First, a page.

Central bank digital currency: Concepts and trends

Sayuri Shirai 06 March 2019



Money fulfils the basic functions of a medium of exchange, unit of account, store of value, and standard of deferred payment. To meet these four functions, it must be durable, portable, divisible, and difficult to counterfeit. While central banks and the private sector provide such money, digital tokens such as Bitcoin, using distributed ledger technology, have emerged over the past decade as potential money. Some central banks have experimented with the application of digital tokens in their businesses by issuing their own digital tokens – known as central bank digital currency (CBDC) – for various reasons. (Bech et al. 2018). 

Central bank money and its features

A central bank has the sole right to issue paper notes (fiat money) to the general public and distribute them through commercial banks. While coins are issued mostly by the government as a supplement to central bank notes, in many cases they are also distributed by a central bank to the general public through commercial banks. Therefore, both notes and coins, or cash, can be viewed as central bank money (Figure 1). Central banks issue another type of money to commercial banks in the form of reserve balances at the central bank (reserve deposits). Sweden’s central bank, the Riksbank, has also been investigating the possibility of issuing deposit accounts to the general public.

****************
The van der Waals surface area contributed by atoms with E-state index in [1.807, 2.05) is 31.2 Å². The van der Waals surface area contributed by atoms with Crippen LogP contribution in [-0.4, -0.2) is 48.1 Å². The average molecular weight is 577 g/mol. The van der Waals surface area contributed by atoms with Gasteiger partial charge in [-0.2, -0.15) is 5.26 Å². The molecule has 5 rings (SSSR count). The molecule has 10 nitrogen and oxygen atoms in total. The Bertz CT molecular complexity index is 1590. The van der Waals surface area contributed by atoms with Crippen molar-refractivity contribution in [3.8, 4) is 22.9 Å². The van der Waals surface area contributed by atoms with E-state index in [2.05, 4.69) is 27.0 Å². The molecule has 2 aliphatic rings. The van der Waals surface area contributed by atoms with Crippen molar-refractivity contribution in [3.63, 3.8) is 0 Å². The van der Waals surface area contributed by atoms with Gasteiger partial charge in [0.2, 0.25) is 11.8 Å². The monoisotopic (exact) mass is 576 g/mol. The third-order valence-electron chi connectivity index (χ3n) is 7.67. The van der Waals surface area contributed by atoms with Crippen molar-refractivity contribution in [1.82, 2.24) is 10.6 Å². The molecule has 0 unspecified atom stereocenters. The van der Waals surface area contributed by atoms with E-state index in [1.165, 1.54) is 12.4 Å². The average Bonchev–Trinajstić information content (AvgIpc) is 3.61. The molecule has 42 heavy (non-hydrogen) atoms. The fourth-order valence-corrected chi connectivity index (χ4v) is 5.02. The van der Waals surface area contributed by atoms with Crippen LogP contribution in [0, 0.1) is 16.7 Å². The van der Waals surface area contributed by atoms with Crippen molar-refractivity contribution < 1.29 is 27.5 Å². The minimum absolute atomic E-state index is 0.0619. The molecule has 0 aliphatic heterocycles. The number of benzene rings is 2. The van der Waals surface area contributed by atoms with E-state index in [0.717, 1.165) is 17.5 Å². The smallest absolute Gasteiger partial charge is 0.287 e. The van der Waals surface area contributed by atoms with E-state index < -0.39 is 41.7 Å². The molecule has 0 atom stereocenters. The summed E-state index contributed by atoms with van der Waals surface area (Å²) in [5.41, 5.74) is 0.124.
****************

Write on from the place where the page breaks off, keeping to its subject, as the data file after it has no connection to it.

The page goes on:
Figure 1 Classification of money

Source: Prepared by the author.